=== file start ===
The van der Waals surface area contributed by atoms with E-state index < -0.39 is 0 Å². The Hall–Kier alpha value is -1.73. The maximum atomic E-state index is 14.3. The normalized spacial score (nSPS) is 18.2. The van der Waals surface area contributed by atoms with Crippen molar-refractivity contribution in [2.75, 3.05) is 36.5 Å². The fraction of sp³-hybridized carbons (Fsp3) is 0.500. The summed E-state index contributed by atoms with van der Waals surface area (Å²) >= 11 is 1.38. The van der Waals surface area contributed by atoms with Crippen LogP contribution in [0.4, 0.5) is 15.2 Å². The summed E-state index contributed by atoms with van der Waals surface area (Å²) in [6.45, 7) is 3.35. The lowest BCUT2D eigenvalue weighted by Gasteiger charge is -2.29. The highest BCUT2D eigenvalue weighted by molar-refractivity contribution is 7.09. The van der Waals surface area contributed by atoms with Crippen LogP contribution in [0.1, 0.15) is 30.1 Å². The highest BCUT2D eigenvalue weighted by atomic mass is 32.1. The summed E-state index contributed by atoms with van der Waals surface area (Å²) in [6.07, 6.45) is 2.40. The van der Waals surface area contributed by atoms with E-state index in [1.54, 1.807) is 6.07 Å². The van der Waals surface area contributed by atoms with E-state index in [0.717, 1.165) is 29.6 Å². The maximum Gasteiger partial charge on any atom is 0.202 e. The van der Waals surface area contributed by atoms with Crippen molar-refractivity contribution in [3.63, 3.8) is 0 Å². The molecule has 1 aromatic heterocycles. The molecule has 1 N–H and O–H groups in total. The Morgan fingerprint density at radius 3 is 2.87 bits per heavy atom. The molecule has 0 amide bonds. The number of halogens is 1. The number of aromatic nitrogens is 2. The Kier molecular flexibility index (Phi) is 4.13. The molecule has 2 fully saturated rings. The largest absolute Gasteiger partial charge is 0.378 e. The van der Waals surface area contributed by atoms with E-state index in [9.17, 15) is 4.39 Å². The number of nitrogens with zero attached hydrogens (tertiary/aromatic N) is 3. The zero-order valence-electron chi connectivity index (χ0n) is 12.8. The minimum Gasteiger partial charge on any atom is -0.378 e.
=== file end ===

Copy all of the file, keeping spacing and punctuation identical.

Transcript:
The van der Waals surface area contributed by atoms with E-state index < -0.39 is 0 Å². The Hall–Kier alpha value is -1.73. The maximum atomic E-state index is 14.3. The normalized spacial score (nSPS) is 18.2. The van der Waals surface area contributed by atoms with Crippen molar-refractivity contribution in [2.75, 3.05) is 36.5 Å². The fraction of sp³-hybridized carbons (Fsp3) is 0.500. The summed E-state index contributed by atoms with van der Waals surface area (Å²) >= 11 is 1.38. The van der Waals surface area contributed by atoms with Crippen LogP contribution in [0.4, 0.5) is 15.2 Å². The summed E-state index contributed by atoms with van der Waals surface area (Å²) in [6.45, 7) is 3.35. The lowest BCUT2D eigenvalue weighted by Gasteiger charge is -2.29. The highest BCUT2D eigenvalue weighted by molar-refractivity contribution is 7.09. The van der Waals surface area contributed by atoms with Crippen LogP contribution in [0.1, 0.15) is 30.1 Å². The highest BCUT2D eigenvalue weighted by atomic mass is 32.1. The summed E-state index contributed by atoms with van der Waals surface area (Å²) in [6.07, 6.45) is 2.40. The van der Waals surface area contributed by atoms with E-state index in [1.54, 1.807) is 6.07 Å². The van der Waals surface area contributed by atoms with E-state index in [0.717, 1.165) is 29.6 Å². The maximum Gasteiger partial charge on any atom is 0.202 e. The van der Waals surface area contributed by atoms with Crippen molar-refractivity contribution in [3.63, 3.8) is 0 Å². The molecule has 1 aromatic heterocycles. The molecule has 1 N–H and O–H groups in total. The Morgan fingerprint density at radius 3 is 2.87 bits per heavy atom. The molecule has 0 amide bonds. The number of halogens is 1. The number of aromatic nitrogens is 2. The Kier molecular flexibility index (Phi) is 4.13. The molecule has 2 fully saturated rings. The largest absolute Gasteiger partial charge is 0.378 e. The van der Waals surface area contributed by atoms with E-state index in [9.17, 15) is 4.39 Å². The number of nitrogens with zero attached hydrogens (tertiary/aromatic N) is 3. The zero-order valence-electron chi connectivity index (χ0n) is 12.8. The minimum Gasteiger partial charge on any atom is -0.378 e.